In contrast, the United States only sent a senior advisor to Secretary of State John Kerry and most European countries only planned to send ambassadors.
“Just having ambassadors shows very clearly that while the governments are recognising the new transfer of power they are certainly not doing so with a huge amount of enthusiasm,” said H.A. Hellyer, non-resident fellow at the Brookings Institution in Washington.
“It won’t mean much in terms of trade and cooperation, but it leaves a bit of a foul taste in people’s mouths.”
Diplomatic manoeuvrings pale as a problem for Sisi compared with an urgent need to fix state finances and tackle an Islamist insurgency to lure back tourists and investors.
The economy is suffering from corruption, bureaucracy and a widening budget deficit aggravated by fuel subsidies that cost nearly $19 billion a year.
Officials forecast economic growth at just 3.2 percent in the fiscal year that begins July 1, well below levels needed to create enough jobs for a rapidly growing population and ease widespread poverty.
Child nursery employee Kamal Mahmoud, 25, said he was optimistic but would give Sisi only two years to bring change.
If he doesn’t succeed “he has no right to hold that position and he should join the others sitting in prison”, he said.
Sisi, the chief of military intelligence under Mubarak, has no real political opponents.
Parliamentary elections are expected later this year, but government opponents have been crushed and political parties weakened. Only one other candidate contested the presidential election. The military is unlikely to turn against Sisi unless mass street protests erupt.
“Sisi was the best option we had, so even if I still have worries about his stand on freedoms and even if he lets Mubarak’s people come back, he is still the best candidate for now,” said Mohamed Ahmed, an employee in a private firm.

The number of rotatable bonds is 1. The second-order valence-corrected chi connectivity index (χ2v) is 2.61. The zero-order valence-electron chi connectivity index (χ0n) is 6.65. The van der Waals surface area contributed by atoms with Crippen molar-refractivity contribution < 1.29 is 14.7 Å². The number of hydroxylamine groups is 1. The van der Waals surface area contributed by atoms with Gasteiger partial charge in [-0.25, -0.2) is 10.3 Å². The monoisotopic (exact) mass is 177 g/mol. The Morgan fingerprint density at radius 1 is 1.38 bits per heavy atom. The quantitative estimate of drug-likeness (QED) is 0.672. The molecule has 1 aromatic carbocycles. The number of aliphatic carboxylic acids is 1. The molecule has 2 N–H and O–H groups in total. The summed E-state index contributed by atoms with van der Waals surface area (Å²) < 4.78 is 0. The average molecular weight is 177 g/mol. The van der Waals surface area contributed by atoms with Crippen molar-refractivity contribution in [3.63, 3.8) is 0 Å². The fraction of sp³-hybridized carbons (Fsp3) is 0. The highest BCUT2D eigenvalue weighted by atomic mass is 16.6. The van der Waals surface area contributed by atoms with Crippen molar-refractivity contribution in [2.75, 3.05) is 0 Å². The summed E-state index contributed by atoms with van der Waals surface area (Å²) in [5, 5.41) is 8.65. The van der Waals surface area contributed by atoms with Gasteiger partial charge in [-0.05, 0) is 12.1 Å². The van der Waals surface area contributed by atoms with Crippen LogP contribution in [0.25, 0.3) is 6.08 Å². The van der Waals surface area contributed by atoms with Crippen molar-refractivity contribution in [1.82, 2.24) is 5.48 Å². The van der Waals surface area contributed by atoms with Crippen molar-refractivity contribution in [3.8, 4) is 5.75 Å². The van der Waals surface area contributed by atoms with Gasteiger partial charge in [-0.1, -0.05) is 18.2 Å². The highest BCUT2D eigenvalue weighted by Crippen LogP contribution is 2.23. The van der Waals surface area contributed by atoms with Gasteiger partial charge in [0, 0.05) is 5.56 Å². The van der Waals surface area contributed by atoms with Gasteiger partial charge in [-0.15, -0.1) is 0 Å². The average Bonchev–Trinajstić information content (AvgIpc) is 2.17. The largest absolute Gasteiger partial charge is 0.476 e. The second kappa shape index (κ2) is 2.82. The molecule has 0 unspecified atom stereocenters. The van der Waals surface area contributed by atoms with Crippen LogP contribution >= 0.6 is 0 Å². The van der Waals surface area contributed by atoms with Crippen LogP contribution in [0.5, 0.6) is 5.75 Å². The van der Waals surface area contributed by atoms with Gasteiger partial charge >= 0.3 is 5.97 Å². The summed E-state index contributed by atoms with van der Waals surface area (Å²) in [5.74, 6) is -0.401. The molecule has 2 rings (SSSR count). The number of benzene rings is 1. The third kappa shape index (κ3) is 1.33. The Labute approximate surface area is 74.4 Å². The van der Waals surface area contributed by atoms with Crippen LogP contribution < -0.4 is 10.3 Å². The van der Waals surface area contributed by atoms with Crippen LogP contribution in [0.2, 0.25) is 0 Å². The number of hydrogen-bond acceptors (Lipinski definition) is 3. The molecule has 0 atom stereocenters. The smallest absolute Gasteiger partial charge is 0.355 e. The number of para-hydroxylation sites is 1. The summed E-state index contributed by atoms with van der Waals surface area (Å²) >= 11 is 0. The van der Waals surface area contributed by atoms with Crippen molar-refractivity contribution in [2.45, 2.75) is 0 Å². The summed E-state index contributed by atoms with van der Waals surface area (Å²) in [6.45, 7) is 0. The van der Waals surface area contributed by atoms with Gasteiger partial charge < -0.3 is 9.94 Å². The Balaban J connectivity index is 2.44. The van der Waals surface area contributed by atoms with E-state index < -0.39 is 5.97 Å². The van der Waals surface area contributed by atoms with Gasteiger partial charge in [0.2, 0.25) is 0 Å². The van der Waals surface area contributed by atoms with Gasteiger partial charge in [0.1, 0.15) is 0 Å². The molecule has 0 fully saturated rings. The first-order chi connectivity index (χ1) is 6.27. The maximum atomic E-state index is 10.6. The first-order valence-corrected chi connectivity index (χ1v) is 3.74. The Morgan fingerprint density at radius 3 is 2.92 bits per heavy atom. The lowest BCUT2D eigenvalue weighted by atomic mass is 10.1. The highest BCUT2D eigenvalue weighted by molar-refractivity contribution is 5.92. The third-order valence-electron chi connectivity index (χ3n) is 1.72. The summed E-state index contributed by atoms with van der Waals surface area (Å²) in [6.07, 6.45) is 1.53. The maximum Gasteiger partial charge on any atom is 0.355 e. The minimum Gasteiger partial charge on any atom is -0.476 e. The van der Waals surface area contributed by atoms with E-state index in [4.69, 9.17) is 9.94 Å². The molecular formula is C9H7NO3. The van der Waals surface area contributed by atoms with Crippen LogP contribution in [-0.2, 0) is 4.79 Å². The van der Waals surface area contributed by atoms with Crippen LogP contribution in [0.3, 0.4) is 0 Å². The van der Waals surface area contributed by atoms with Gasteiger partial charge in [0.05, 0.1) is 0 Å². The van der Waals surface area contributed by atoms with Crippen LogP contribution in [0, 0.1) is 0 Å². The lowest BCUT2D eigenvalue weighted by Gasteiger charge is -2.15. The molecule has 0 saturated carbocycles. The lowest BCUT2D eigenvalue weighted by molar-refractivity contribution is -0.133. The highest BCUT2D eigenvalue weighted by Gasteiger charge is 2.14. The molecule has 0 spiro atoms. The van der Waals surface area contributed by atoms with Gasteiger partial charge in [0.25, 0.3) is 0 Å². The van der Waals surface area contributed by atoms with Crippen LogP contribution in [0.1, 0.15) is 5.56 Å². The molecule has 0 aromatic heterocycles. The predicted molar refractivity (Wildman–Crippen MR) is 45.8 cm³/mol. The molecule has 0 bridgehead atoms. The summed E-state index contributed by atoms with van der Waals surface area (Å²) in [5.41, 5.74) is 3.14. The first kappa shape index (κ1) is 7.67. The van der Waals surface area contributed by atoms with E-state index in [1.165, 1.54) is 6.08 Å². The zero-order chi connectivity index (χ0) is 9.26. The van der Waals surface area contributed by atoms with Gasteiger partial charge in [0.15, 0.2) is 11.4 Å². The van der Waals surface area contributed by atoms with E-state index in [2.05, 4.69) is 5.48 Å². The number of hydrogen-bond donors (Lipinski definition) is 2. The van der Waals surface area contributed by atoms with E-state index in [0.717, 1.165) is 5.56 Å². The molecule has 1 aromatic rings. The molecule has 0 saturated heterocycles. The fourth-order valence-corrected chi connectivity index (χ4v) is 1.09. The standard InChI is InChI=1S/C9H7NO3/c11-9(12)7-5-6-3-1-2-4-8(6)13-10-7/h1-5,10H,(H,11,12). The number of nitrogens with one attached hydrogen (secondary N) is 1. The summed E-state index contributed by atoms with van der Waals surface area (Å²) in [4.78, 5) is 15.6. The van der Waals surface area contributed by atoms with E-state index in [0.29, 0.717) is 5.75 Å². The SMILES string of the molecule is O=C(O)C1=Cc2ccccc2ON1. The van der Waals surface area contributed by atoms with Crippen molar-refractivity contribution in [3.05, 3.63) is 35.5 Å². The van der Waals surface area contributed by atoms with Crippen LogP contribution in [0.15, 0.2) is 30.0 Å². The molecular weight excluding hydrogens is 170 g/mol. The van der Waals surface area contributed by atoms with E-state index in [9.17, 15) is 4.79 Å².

“So I hope he will consider my concerns and act well for the sake of the country.”
The world knew little of Sisi before he appeared on television on July 3 to announce the removal of Mursi after vast crowds demanded he resign, and to promise democracy.
Sisi had kept a low profile as Mubarak’s head of military intelligence. That approach dates back to his childhood in the run-down Cairo neighbourhood of Gamaliya.
While most boys played along alleys, Sisi kept to himself, focusing on his studies, working in his father’s shop after school and weightlifting, people who knew him say.
But Sisi will need more than iron discipline to come up with solutions for Egyptians like Fathi Bayoumi, 60, who had hoped the 2011 revolt would ease hardships in his slum, where there are puddles of open sewage.
“He will do his best but it is not in his hands because the country has fallen. He does not have a magic wand… May God be with him,” said Bayoumi.
Poverty is just one of the challenges facing Sisi. He is likely to face the same protracted challenge from Islamists as his predecessors.
The Brotherhood has been declared a terrorist group and has been driven underground but it has survived repression before.
“Sisi does not enjoy legitimacy or support from the people,” said Mursi supporter Wael Kamel, a physician who lives in the town of Fayoum, south of Cairo. “The election was a farce.”
Radical Islamist groups, who have threatened to bomb their way into power, have proven resilient despite army offensives.
Militants based in the Sinai Peninsula have stepped up attacks on police and soldiers since Mursi’s ouster, killing hundreds. Other militants operating along the border with chaotic Libya are now seen by Sisi as a major threat.
Reporting by Cairo bureau; writing by Michael Georgy; editing by Philippa Fletcher and Anna Willard